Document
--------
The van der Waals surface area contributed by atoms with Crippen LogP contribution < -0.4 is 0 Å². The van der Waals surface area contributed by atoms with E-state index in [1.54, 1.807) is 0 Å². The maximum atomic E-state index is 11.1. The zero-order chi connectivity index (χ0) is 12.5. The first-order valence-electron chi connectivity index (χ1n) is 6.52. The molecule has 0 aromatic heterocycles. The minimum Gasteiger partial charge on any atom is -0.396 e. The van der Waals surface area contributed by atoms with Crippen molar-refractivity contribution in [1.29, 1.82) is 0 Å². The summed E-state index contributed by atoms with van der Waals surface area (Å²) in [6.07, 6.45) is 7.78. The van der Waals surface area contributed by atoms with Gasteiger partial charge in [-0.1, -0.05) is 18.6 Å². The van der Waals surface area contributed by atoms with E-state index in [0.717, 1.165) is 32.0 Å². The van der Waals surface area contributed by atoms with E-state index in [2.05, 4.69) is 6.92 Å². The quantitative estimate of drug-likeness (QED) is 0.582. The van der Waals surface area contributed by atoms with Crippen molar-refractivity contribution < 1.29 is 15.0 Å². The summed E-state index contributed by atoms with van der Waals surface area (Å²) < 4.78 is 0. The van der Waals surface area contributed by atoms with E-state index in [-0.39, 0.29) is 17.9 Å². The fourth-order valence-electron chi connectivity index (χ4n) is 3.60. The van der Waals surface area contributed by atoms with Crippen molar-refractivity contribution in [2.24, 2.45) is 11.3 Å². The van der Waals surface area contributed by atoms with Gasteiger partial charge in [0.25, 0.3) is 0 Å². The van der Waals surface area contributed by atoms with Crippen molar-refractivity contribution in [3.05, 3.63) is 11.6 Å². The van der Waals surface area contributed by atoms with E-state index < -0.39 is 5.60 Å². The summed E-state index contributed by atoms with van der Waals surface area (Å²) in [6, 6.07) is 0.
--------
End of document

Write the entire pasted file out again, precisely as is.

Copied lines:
The van der Waals surface area contributed by atoms with Crippen LogP contribution < -0.4 is 0 Å². The van der Waals surface area contributed by atoms with E-state index in [1.54, 1.807) is 0 Å². The maximum atomic E-state index is 11.1. The zero-order chi connectivity index (χ0) is 12.5. The first-order valence-electron chi connectivity index (χ1n) is 6.52. The molecule has 0 aromatic heterocycles. The minimum Gasteiger partial charge on any atom is -0.396 e. The van der Waals surface area contributed by atoms with Crippen molar-refractivity contribution in [1.29, 1.82) is 0 Å². The summed E-state index contributed by atoms with van der Waals surface area (Å²) in [6.07, 6.45) is 7.78. The van der Waals surface area contributed by atoms with Gasteiger partial charge in [-0.1, -0.05) is 18.6 Å². The van der Waals surface area contributed by atoms with E-state index in [0.717, 1.165) is 32.0 Å². The van der Waals surface area contributed by atoms with E-state index in [2.05, 4.69) is 6.92 Å². The quantitative estimate of drug-likeness (QED) is 0.582. The van der Waals surface area contributed by atoms with Crippen molar-refractivity contribution < 1.29 is 15.0 Å². The summed E-state index contributed by atoms with van der Waals surface area (Å²) < 4.78 is 0. The van der Waals surface area contributed by atoms with E-state index in [-0.39, 0.29) is 17.9 Å². The fourth-order valence-electron chi connectivity index (χ4n) is 3.60. The van der Waals surface area contributed by atoms with Crippen molar-refractivity contribution in [2.24, 2.45) is 11.3 Å². The van der Waals surface area contributed by atoms with Gasteiger partial charge in [0.25, 0.3) is 0 Å². The van der Waals surface area contributed by atoms with Crippen molar-refractivity contribution in [3.05, 3.63) is 11.6 Å². The van der Waals surface area contributed by atoms with E-state index < -0.39 is 5.60 Å². The summed E-state index contributed by atoms with van der Waals surface area (Å²) in [6, 6.07) is 0.